The Sorry Saga of Bhutan's North

The Sorry Saga of Bhutan's North
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Monday, December 22, 2008

Not Thrilled By New Treaty Hari Prasad Adhikari

The fifth king of Bhutan, Jigme Kheshar Namgyal Wangchuk (KJKNW), is at the threshold of getting an official coronation. In all probability, on November 6 this year, he will be crowned, though he has been king of Bhutan since December 14, 2007. Before taking up the king’s charge, he clandestinely visited New Delhi to get the blessing from Delhi Durbar. He was accompanied by his maternal uncle Sangye Nidup, the then Agriculture Minister of Bhutan.


Within a span of a few months, he again visited India officially to sign the so-called revised India-Bhutan Friendship Treaty of 2007. The Bhutanese people had been waiting since the third king’s tenure to replace the old treaty. In order to put pressure on the Indian government to revise the treaty of 1949, the Bhutanese people adopted a self-reliance policy to reduce Bhutan’s dependence on India.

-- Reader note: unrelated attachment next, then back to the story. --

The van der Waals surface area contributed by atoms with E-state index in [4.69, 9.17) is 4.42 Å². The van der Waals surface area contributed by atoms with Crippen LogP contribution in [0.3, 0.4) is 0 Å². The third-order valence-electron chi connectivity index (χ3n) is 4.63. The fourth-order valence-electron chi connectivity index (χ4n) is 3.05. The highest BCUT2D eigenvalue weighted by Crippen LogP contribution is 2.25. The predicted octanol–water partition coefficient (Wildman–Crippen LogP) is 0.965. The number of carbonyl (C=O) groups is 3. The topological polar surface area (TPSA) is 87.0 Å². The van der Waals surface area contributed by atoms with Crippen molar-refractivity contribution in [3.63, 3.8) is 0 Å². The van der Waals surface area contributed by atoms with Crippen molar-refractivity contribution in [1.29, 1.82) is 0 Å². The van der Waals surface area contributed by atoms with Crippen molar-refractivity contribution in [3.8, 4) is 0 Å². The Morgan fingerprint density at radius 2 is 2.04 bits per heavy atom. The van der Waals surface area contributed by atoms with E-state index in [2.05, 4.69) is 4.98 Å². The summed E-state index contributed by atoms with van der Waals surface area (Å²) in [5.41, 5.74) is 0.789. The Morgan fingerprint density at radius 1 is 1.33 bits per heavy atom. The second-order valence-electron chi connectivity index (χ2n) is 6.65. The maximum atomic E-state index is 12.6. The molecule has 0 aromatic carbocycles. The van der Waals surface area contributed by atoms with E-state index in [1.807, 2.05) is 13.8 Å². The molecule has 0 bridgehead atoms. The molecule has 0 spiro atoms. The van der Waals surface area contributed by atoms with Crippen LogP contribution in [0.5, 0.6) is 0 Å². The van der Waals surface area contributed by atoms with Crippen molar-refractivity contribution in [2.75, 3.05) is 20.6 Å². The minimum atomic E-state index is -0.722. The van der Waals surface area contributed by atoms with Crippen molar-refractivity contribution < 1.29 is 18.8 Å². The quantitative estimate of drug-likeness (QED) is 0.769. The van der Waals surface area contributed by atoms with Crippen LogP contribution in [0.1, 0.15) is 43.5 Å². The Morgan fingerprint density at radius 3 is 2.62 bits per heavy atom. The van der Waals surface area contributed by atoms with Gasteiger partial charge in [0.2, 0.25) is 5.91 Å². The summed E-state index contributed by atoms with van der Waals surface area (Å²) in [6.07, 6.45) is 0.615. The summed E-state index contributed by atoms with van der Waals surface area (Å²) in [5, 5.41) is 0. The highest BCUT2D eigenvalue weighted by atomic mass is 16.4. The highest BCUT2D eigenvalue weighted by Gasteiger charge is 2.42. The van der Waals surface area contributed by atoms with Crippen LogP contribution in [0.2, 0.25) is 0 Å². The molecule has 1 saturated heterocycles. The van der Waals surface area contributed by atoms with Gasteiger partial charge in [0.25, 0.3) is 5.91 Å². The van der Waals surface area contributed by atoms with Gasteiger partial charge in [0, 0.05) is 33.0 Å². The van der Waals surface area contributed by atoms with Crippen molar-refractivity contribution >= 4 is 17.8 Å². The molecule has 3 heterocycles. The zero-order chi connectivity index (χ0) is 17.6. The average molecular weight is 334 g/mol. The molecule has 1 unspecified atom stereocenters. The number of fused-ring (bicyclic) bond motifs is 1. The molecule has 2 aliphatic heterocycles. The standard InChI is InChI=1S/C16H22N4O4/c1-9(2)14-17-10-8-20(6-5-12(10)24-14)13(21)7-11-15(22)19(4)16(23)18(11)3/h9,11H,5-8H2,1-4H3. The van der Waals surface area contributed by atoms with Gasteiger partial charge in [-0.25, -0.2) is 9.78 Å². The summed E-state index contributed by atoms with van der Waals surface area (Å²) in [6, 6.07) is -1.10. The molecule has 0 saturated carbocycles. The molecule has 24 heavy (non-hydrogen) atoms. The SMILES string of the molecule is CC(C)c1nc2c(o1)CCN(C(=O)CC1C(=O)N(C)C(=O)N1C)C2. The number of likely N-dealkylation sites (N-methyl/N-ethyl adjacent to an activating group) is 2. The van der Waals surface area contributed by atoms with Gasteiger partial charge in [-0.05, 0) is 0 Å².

On the other hand, they suggested mobilising international aid, in place of major Indian aid, in key development projects. But King Jigme Singye Wangchuk could not keep this policy for long. He slipped and got trapped into the marsh of Indian diplomacy. Prematurely, he signed several hydro projects at lesser market cost. He sold about half a dozen power projects to India at dirt cheap rates, the brunt of this loss being born by the innocent population of Bhutan. On top of this, he adopted the Drukpa (sub sect of Kayukpa of Mahayana Buddhism) nationalism, ignoring the majority Nyigmapa (other section of Mahayana Buddhism) and Hinduism.